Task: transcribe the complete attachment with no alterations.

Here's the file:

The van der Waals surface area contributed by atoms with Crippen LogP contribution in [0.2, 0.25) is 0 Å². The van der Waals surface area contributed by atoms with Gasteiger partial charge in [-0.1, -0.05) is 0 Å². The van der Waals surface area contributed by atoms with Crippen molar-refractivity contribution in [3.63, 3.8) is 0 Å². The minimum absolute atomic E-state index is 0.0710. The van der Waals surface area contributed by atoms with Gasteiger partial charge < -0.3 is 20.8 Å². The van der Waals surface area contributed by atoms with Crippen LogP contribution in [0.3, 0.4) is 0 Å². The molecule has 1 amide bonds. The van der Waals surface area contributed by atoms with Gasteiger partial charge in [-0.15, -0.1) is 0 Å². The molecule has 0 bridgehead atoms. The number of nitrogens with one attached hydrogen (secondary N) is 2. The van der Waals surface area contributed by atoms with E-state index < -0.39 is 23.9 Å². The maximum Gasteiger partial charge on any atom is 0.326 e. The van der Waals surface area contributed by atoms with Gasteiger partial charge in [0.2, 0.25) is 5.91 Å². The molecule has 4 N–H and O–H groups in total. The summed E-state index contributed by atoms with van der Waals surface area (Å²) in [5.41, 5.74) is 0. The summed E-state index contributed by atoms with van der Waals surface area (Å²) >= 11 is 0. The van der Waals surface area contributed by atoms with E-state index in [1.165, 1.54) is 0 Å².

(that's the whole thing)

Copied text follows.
The van der Waals surface area contributed by atoms with Crippen LogP contribution in [0.2, 0.25) is 0 Å². The van der Waals surface area contributed by atoms with Gasteiger partial charge in [-0.1, -0.05) is 0 Å². The van der Waals surface area contributed by atoms with Crippen molar-refractivity contribution in [3.63, 3.8) is 0 Å². The minimum absolute atomic E-state index is 0.0710. The van der Waals surface area contributed by atoms with Gasteiger partial charge < -0.3 is 20.8 Å². The van der Waals surface area contributed by atoms with Crippen LogP contribution in [0.3, 0.4) is 0 Å². The molecule has 1 amide bonds. The van der Waals surface area contributed by atoms with Gasteiger partial charge in [-0.15, -0.1) is 0 Å². The molecule has 0 bridgehead atoms. The number of nitrogens with one attached hydrogen (secondary N) is 2. The van der Waals surface area contributed by atoms with E-state index < -0.39 is 23.9 Å². The maximum Gasteiger partial charge on any atom is 0.326 e. The van der Waals surface area contributed by atoms with Gasteiger partial charge in [0.2, 0.25) is 5.91 Å². The molecule has 4 N–H and O–H groups in total. The summed E-state index contributed by atoms with van der Waals surface area (Å²) in [5.41, 5.74) is 0. The summed E-state index contributed by atoms with van der Waals surface area (Å²) >= 11 is 0. The van der Waals surface area contributed by atoms with E-state index in [1.165, 1.54) is 0 Å².